Over 600 Arrested in Healthcare Fraud Sweep

By Pat Anson, Editor

Over 600 doctors, nurses, pharmacists and other medical providers have been arrested in what the U.S. Justice Department is calling its largest healthcare fraud investigation.

Most of the charges involve false claims for opioid prescriptions or addiction treatment that resulted in $2 billion in fraudulent billings to Medicare, Medicaid and other health insurers. Many of the arrests occurred weeks or months ago, and were apparently lumped together by federal agencies to make the crackdown on healthcare fraud appear to be the "largest ever." 

“This is the most fraud, the most defendants, and the most doctors ever charged in a single operation -- and we have evidence that our ongoing work has stopped or prevented billions of dollars’ worth of fraud,” said Attorney General Jeff Sessions.

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Federal officials also announced that they have excluded 2,700 individuals from participating in Medicare, Medicaid and other federal health programs, including 587 providers excluded for conduct related to opioid diversion and abuse. 

“Health care fraud is a betrayal of vulnerable patients, and often it is theft from the taxpayer,” said Sessions.  “In many cases, doctors, nurses, and pharmacists take advantage of people suffering from drug addiction in order to line their pockets. These are despicable crimes.”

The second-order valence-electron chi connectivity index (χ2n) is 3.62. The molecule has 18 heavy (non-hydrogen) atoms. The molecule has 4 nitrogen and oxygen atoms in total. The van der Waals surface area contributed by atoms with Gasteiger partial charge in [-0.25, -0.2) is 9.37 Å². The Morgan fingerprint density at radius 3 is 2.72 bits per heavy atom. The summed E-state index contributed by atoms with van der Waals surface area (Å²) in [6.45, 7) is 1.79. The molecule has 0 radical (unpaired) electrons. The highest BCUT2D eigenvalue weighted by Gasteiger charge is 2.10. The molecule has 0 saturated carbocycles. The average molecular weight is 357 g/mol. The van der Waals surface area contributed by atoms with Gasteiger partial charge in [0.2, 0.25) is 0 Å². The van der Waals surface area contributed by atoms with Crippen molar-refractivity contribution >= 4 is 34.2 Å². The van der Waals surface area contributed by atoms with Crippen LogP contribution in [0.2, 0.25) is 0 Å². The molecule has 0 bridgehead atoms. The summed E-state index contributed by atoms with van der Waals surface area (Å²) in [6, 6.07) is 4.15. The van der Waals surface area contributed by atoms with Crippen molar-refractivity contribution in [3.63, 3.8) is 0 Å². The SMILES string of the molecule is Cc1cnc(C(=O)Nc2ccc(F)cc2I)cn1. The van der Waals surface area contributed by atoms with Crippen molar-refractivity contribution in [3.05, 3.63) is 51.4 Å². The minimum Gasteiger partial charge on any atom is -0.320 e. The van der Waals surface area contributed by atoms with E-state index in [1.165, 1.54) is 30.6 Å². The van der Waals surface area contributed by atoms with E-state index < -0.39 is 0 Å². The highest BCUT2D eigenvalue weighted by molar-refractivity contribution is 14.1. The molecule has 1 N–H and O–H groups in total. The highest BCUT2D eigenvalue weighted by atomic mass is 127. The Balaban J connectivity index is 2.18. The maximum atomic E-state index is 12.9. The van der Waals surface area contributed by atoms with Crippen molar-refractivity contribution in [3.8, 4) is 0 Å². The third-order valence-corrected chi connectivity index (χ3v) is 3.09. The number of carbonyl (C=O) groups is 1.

A $106 million scheme uncovered in Florida alleged there was widespread fraudulent urine drug testing at a substance abuse treatment center. The owner, medical director and two employees at the sober living facility allegedly recruited patients and paid kickbacks to them for participating in bogus drug tests.

In California, an attorney at a compounding pharmacy allegedly paid kickbacks and offered incentives such as prostitutes and expensive meals to two podiatrists in exchange for bogus prescriptions written on pre-printed prescription pads. Once the fraudulent prescriptions were filled, about $250 million in false claims were submitted to federal, state and private insurers.

In Texas, a pharmacy chain owner, managing partner and lead pharmacist were accused of using fraudulent prescriptions to fill bulk orders for over one million hydrocodone and oxycodone pills, which the pharmacy then sold to drug couriers for millions of dollars.